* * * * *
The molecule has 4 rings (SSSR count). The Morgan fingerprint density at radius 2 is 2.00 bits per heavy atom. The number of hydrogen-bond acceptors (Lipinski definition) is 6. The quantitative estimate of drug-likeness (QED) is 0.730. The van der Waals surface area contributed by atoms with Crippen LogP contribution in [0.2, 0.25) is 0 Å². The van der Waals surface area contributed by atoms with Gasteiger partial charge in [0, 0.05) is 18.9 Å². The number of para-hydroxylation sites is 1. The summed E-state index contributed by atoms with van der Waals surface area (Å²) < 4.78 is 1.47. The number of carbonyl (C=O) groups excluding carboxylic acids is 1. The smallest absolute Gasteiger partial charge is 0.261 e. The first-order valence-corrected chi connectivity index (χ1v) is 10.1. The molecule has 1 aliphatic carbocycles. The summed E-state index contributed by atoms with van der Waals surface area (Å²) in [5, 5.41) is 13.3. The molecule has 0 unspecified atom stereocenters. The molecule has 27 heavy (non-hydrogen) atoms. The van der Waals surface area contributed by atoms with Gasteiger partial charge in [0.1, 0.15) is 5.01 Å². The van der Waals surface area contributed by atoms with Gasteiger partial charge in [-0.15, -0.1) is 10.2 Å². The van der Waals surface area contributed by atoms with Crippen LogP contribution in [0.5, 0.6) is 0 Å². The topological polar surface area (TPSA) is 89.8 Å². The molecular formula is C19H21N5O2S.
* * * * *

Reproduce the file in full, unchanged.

The molecule has 4 rings (SSSR count). The Morgan fingerprint density at radius 2 is 2.00 bits per heavy atom. The number of hydrogen-bond acceptors (Lipinski definition) is 6. The quantitative estimate of drug-likeness (QED) is 0.730. The van der Waals surface area contributed by atoms with Crippen LogP contribution in [0.2, 0.25) is 0 Å². The van der Waals surface area contributed by atoms with Gasteiger partial charge in [0, 0.05) is 18.9 Å². The number of para-hydroxylation sites is 1. The summed E-state index contributed by atoms with van der Waals surface area (Å²) < 4.78 is 1.47. The number of carbonyl (C=O) groups excluding carboxylic acids is 1. The smallest absolute Gasteiger partial charge is 0.261 e. The first-order valence-corrected chi connectivity index (χ1v) is 10.1. The molecule has 1 aliphatic carbocycles. The summed E-state index contributed by atoms with van der Waals surface area (Å²) in [5, 5.41) is 13.3. The molecule has 0 unspecified atom stereocenters. The molecule has 27 heavy (non-hydrogen) atoms. The van der Waals surface area contributed by atoms with Gasteiger partial charge in [0.1, 0.15) is 5.01 Å². The van der Waals surface area contributed by atoms with Gasteiger partial charge in [-0.15, -0.1) is 10.2 Å². The van der Waals surface area contributed by atoms with Crippen LogP contribution in [0.5, 0.6) is 0 Å². The topological polar surface area (TPSA) is 89.8 Å². The molecular formula is C19H21N5O2S.